We are in property tax protest season. Rather than discuss the different tax plans, this post seeks to find an area of common ground – protesting the property appraisals. The deadline to file a protest was Monday the 15th, and informal and, if necessary, formal hearings will start soon. The burden is on the taxpayer to establish the condition of the property as of January 1, 2023. Going on the roof to take pictures is a great way to establish hail damage to the roof. However, you still need to establish the damage was present on January 1, 2023. This post shows how to identify hail at a location using National Center for Environmental Information (NCEI) severe weather data inventory and radar base reflectivity imagery.
The first step is to find out if your property was actually impacted by hail. For this example, I’m using a restaurant I go to that had a social media report noting the hail as it happened so there’s no doubt the hail was present. The NCEI severe weather data inventory can be accessed by going to
Once you are at the severe weather data inventory page you will need to enter in your address. The database will zoom in to a grid where your property is located. In the left hand frame select 2022 (or 2021) for the year and filtered hail signature for the dataset. If a positive result is found in the grid for the year selected – and not all grids have a positive result in any given year – the day filter will let you access each day that had a positive result for the year. An image like the one below will be the result. (Note: I added the black arrow.)
The pop up box has useful information to show the probability of hail on the ground and severe hail on the ground. As a rule of thumb, it takes severe hail to damage a shingled roof. Modern radar has dual polarization technology. The radar sends out both a horizontal and vertical beam and can actually measure the size of the objects the beam hits. This is how the max size field is populated, and tells you the size of the hail in the cloud. From there the box gives probability of hail on the ground, and also probability of severe hail on the ground. So in this example, we have 1.75 inch diameter hail in the cloud with a 100% probability of hail on the ground, and a 70% probability of severe hail on the ground.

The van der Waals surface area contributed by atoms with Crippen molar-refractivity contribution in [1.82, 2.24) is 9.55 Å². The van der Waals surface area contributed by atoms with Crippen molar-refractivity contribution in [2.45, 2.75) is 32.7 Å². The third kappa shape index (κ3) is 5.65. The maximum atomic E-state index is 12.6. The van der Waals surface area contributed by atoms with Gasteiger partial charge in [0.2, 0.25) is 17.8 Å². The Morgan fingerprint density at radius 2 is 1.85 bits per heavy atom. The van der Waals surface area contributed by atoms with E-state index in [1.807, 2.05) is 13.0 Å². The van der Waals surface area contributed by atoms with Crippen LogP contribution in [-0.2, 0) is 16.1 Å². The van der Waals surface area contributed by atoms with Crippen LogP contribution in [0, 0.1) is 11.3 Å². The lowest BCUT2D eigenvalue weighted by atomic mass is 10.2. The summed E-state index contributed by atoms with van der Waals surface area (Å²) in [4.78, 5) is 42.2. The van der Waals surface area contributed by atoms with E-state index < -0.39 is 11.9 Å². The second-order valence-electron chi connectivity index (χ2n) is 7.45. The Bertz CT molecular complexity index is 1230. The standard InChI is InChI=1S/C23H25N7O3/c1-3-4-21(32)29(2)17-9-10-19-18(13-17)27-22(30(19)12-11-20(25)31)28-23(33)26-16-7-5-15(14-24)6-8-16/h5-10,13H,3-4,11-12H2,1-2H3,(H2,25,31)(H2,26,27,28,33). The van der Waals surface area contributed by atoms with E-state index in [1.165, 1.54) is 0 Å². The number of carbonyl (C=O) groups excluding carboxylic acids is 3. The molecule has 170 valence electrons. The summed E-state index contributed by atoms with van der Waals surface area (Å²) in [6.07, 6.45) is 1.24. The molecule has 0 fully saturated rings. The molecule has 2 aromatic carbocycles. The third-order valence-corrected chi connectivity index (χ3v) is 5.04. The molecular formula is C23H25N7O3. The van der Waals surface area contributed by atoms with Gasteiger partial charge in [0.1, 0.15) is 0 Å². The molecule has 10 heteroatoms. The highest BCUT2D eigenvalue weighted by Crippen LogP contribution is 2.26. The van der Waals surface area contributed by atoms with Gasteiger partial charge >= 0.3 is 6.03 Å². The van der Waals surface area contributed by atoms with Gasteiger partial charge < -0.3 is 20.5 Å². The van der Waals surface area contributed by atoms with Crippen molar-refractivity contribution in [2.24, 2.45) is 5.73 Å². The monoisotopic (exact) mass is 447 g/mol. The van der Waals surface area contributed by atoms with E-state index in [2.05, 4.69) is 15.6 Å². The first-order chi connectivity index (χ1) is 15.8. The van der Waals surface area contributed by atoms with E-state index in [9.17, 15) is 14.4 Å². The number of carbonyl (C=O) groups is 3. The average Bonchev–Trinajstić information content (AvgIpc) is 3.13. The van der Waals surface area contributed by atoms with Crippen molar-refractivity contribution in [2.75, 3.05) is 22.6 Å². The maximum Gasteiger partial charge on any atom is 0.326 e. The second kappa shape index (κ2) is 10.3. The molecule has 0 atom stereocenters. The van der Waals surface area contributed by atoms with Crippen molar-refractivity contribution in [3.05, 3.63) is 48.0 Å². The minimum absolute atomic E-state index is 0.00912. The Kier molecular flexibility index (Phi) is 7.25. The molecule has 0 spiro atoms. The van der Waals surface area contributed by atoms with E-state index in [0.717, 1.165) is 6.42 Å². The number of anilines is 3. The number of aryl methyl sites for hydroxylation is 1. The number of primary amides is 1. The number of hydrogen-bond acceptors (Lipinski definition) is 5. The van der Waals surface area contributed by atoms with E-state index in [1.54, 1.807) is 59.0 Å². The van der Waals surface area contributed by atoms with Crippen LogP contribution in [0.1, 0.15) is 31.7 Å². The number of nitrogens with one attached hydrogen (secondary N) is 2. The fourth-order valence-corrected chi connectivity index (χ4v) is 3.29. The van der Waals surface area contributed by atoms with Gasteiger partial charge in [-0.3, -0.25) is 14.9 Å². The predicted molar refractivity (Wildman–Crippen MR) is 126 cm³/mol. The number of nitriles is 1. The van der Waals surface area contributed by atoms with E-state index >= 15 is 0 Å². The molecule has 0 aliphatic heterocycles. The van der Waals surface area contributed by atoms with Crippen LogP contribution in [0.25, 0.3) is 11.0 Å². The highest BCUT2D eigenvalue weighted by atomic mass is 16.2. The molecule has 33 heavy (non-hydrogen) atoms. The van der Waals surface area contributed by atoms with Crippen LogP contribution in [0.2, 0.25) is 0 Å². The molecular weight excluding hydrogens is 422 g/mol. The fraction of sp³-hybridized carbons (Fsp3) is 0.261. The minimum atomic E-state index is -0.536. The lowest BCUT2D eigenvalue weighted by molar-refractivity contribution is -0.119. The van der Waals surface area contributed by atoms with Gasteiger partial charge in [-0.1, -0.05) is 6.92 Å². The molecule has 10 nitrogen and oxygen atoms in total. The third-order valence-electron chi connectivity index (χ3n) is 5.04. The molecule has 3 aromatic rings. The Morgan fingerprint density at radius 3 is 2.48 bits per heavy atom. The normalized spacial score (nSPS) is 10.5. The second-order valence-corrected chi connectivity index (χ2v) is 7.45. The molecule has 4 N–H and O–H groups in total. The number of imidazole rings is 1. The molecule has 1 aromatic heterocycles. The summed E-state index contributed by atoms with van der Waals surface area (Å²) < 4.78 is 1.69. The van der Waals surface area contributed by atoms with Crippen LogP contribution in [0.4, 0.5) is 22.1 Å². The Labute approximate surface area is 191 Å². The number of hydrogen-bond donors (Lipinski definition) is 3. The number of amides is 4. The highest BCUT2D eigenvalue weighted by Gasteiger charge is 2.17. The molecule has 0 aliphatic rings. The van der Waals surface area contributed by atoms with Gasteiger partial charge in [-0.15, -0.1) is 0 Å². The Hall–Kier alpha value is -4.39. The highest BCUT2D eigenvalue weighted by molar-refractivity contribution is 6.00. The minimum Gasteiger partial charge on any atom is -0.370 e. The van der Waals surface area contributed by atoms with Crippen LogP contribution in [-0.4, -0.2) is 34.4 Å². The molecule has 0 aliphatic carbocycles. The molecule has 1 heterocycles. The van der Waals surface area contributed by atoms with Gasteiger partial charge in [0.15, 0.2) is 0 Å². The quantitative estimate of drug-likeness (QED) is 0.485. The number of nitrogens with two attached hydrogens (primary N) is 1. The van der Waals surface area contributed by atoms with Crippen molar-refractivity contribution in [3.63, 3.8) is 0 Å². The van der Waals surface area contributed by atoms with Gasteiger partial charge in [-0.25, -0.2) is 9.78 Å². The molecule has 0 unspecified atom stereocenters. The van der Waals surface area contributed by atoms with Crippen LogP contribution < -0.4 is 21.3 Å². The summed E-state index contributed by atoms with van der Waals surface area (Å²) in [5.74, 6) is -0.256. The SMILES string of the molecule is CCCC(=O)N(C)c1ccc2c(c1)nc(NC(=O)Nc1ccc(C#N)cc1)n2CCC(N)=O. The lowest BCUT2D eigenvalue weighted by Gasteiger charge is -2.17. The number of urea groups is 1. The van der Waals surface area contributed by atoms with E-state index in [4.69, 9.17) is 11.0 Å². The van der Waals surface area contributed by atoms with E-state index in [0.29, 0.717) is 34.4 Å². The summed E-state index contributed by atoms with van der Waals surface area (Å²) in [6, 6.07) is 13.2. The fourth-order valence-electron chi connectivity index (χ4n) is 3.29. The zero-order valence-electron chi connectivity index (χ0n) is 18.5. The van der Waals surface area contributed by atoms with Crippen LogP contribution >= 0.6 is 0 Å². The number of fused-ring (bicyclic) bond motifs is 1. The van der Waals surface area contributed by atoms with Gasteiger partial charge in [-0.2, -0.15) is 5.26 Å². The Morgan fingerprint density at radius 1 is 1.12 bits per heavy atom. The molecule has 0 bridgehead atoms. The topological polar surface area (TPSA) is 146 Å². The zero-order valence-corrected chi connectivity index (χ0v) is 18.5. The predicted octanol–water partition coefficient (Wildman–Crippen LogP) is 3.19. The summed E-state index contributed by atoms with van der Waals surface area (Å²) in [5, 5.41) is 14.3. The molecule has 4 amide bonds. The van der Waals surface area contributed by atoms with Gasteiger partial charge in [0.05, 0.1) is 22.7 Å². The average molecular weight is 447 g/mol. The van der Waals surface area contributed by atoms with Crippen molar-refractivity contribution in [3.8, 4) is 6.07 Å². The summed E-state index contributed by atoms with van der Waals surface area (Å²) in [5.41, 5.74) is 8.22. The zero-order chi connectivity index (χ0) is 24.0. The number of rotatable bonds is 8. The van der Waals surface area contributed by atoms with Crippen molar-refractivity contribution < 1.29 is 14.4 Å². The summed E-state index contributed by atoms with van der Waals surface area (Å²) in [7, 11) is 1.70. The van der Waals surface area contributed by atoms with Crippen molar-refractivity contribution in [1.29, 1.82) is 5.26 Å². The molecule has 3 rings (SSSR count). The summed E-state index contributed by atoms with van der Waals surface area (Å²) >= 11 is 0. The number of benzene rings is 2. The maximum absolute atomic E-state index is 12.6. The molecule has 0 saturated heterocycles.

Now that a candidate for damaging hail has been identified before January 1, 2023 we have to track the cell to make sure it passed over the property. To do that, we turn to the NCEI radar. The radar will display the base reflectivity setting, which is the setting that you normally see on the evening news. This identifies the intensity of the objects the beam is hitting. The radar can be accessed at https://www.ncei.noaa.gov/maps/radar/ .
Once you have accessed the radar, click on the search option in the top right portion of the display. It looks like a magnifying glass. A box will appear allowing you to type in your address, and the display will zoom into your address. Next, click on measure, and draw a line over your house. The exact measurement is not important. This is so a pop up box will appear when you pan out identifying where your property is located. While not necessary, it’s a good idea to change the background to the gray canvas selection. Then click on the hand icon to pan (zoom) out so you can see the area surrounding your property.